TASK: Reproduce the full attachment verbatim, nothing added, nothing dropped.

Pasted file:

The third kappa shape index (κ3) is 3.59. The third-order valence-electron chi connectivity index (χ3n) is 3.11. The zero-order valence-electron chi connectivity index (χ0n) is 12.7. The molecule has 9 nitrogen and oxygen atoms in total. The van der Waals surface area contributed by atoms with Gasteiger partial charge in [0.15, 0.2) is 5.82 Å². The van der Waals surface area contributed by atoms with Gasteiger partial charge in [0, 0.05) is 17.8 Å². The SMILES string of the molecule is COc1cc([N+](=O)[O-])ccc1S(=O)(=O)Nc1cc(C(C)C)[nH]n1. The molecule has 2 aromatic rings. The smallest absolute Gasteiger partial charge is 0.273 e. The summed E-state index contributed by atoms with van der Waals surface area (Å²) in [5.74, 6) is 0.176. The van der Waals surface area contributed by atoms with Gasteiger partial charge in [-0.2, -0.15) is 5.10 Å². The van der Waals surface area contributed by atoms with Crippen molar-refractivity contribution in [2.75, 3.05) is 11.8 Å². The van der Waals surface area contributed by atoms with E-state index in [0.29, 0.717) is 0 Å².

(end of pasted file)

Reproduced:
The third kappa shape index (κ3) is 3.59. The third-order valence-electron chi connectivity index (χ3n) is 3.11. The zero-order valence-electron chi connectivity index (χ0n) is 12.7. The molecule has 9 nitrogen and oxygen atoms in total. The van der Waals surface area contributed by atoms with Gasteiger partial charge in [0.15, 0.2) is 5.82 Å². The van der Waals surface area contributed by atoms with Gasteiger partial charge in [0, 0.05) is 17.8 Å². The SMILES string of the molecule is COc1cc([N+](=O)[O-])ccc1S(=O)(=O)Nc1cc(C(C)C)[nH]n1. The molecule has 2 aromatic rings. The smallest absolute Gasteiger partial charge is 0.273 e. The summed E-state index contributed by atoms with van der Waals surface area (Å²) in [5.74, 6) is 0.176. The van der Waals surface area contributed by atoms with Gasteiger partial charge in [-0.2, -0.15) is 5.10 Å². The van der Waals surface area contributed by atoms with Crippen molar-refractivity contribution in [2.75, 3.05) is 11.8 Å². The van der Waals surface area contributed by atoms with E-state index in [0.29, 0.717) is 0 Å².